The Pettibone Ghost
Just off Route 202 in Simsbury is the former Pettibone Tavern, a local landmark that has served travelers since 1780. Built by Jonathon Pettibone Jr., the establishment became an important stop along the Boston-to-Albany Turnpike and hosted important figures like George Washington and John Adams.
After Native Americans set fire to the original building in 1800, the tavern was rebuilt and opened again in 1803. Since then, it has predominantly served as a restaurant and kept its historic name until another fire damaged the building in 2008. Under new management, Pettibone Tavern was renamed Abigail’s Bar and Grille, a nod to the building’s most famous attraction: the ghost of Mrs. Abigail Pettibone. Legend has it that Mrs. Pettibone would take lovers while her husband, a whaling captain, was away on his frequent expeditions. This habit continued until one fateful night when Captain Pettibone arrived home early. Upon discovering his wife in bed with another man, he promptly dispatched of both Abigail and her paramour with an axe. It is said that Abigail’s restless spirit haunts the restaurant to this day. According to employees and patrons alike, there always seems to be an eerie chill in the air as you pass the women’s restroom on the second floor. Visitors have also reported seeing spectral visions of a woman, while employees note that the lights frequently turn themselves off or on and that furniture appears to move by itself.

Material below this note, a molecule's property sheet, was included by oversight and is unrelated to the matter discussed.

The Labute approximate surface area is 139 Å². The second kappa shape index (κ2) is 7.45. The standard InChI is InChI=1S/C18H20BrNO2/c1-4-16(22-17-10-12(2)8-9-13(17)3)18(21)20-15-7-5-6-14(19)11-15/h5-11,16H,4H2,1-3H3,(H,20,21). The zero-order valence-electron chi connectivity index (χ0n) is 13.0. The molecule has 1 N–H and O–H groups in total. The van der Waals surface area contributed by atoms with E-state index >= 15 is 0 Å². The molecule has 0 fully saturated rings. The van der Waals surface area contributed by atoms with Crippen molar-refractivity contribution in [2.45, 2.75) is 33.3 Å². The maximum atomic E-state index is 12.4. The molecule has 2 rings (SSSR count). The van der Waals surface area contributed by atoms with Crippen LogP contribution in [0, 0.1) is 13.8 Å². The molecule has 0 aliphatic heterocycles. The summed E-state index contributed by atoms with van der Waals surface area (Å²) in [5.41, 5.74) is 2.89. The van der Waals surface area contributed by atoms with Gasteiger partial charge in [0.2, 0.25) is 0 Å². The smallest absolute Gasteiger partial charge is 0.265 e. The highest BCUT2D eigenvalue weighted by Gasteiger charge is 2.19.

While a cursory look at historical records reveals that the only Abigail Pettibone in Simsbury died of old age prior to the tavern’s 1803 reopening, that isn’t to say that another spirit doesn’t haunt the tavern. There has been debate as to whether the apparition of a young boy roams its halls. Even if you don’t believe in ghosts, the history surrounding the building is enough to encourage a visit. Who knows what you may discover? The Pettibone Tavern sign is on view at the Connecticut Historical Society at 1 Elizabeth Street, Hartford, Connecticut along with other signs from 18th- and 19th-century Connecticut taverns.